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Die, Monster, Die! (1965) – Episode 38 – Decades of Horror: The Classic Era

“It looks like a zoo in Hell!” Indeed it does! In fact, the whole film is a bit of a zoo. Join Chad Hunt, Joseph Perry, and Jeff Mohr, along with guest host Mike Imboden, as they visit the zoo in question, or in other words, discuss AIP’s Die, Monster, Die!, a film that tied for first place in our latest Patreon poll. In the process, maybe they can figure out why the monster has to die twice.

Decades of Horror: The Classic Era
Episode 38 – Die, Monster, Die! (1965)

Die, Monster, Die!, also known as Monster of Terror, is helmed by first time director Daniel Haller. Loosely based on the H.P. Lovecraft story, “The Colour Out of Space,” the screenplay is written by Jerry Sohl. In this version, the story depicts Nahum Witley (Boris Karloff) as the head of the Witley family. Some years ago, the family property was hit by a radioactive meteorite that caused mutations, followed by decay, in all living things. Of course, Nahum thought it a good idea to bring the meteorite into the house for experiments there and in the greenhouse.

Not surprisingly, the radiation causes the physical deterioration of Nahum’s wife (Freda Jackson), her maid, and his butler (Terence de Marney). Nahum’s wife summons their daughter’s boyfriend (Nick Adams) from America to come save their daughter (Suzan Farmer) from the same fate. However, Nahum’s not having it. The cast is rounded out nicely with supporting roles from Patrick Magee as Dr. Henderson and Sheila Raynor as the Dr.’s housekeeper.

This episode’s Grue Crew have a mixed reaction to Die, Monster, Die! They all agree Boris Karloff is the main attraction and does a fine job and that the film looks great. Jeff appreciated the set design and furnishings in the English mansion. The opening scenes of the Nick Adams character’s attempts to find a ride to “the Witley place” tripped Mike’s trigger, but more importantly, he wants more Merwyn! Joseph, Chad, and Mike are fans of Nick Adams from his appearances in a few Toho productions while Jeff favors his output in westerns, purely from a nostalgia viewpoint. Though this film has a lot of issues, the script being the major one despite Jerry Sohl’s other credits, the Grue Crew think it’s worth a watch, especially if you’re looking for something different. After all, they don’t make them like Die, Monster, Die! anymore.

We plan to release a new episode every other week. On the next episode in our very flexible schedule, we‘ll be covering Universal’s The Wolf Man (1941), the other film that tied for first place in our latest Patreon Poll.

Please let us know what you think of Decades of Horror: The Classic Era! We want to hear from you! After all, without you, we’re just four nutjobs talking about the films we love. Send us an email or leave us a message, a review, or a comment at GruesomeMagazine.com, iTunes, Stitcher, Google Podcast, or the Horror News Radio Facebook group.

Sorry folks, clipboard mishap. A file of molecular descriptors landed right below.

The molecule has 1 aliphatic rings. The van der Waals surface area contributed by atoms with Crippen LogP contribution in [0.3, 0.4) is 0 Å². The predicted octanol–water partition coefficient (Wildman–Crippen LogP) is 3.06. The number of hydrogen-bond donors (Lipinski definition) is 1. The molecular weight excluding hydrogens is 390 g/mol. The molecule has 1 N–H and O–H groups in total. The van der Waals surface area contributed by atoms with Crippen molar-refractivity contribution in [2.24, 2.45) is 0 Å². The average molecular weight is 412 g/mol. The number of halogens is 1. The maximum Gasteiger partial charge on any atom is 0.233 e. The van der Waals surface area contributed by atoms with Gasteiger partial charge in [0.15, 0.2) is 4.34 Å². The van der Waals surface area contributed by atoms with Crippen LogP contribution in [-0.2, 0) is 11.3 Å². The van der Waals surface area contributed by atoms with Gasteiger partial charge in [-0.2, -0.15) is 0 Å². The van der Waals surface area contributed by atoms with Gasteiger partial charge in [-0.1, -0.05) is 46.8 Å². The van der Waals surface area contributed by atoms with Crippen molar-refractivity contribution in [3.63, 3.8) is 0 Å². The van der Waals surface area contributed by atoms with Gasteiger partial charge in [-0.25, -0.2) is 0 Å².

To each of you from each of us, “Thank you for listening!

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Tales from the Crypt (1972) – Episode 8 Decades of Horror 1970s

“You were cruel and mean right from the start, now you can truly say you have no heart.” Peter Cushing as Arthur Grimsdyke leaves a horrifying Valentines card for his murderers in Poetic Justice, one of the fantastic stories in the classic Amicus Anthology film Tales from the Crypt (20172). Inspired by the EC Comics in the fifties, Milton Subotsky pens a memorable, creepy tome featuring a deadly Santa, an antique with a deadly touch, a maze of death and more.  The Black Saint and Doc Rotten tackle another groovy horror film from the 1970s.

Decades of Horror 1970s
Episode 8 – Tales from the Crypt (1972)

Tales from the Crypt is not the first horror anthology, it is not even the first from the British film company Amicus, but it may be the best remembered – if not, it should be. Drawing inspiration directly from the horror comics two decades earlier, the film ties together five short tales with a wrap around story featuring the Crypt Keeper. The Black Saint and Doc recap and review each story praising Peter Cushing in Poetic Justice and the creative revenge found in Blind Alleys. The film is responsible for inspiring two sequels, Vault of Horror and From Beyond the Grave, a loving tribute from Stephen King and George Romero with Creepshow and an HBO television that elevated the Crypt Keeper to a modern horror icon.

We want to hear from you – the coolest, grooviest fans:  leave us a message or leave a comment on the site or email the Decades of Horror 1970s podcast hosts at theblacksaint@decadesofhorror.com or docrotten@decadesofhorror.com.

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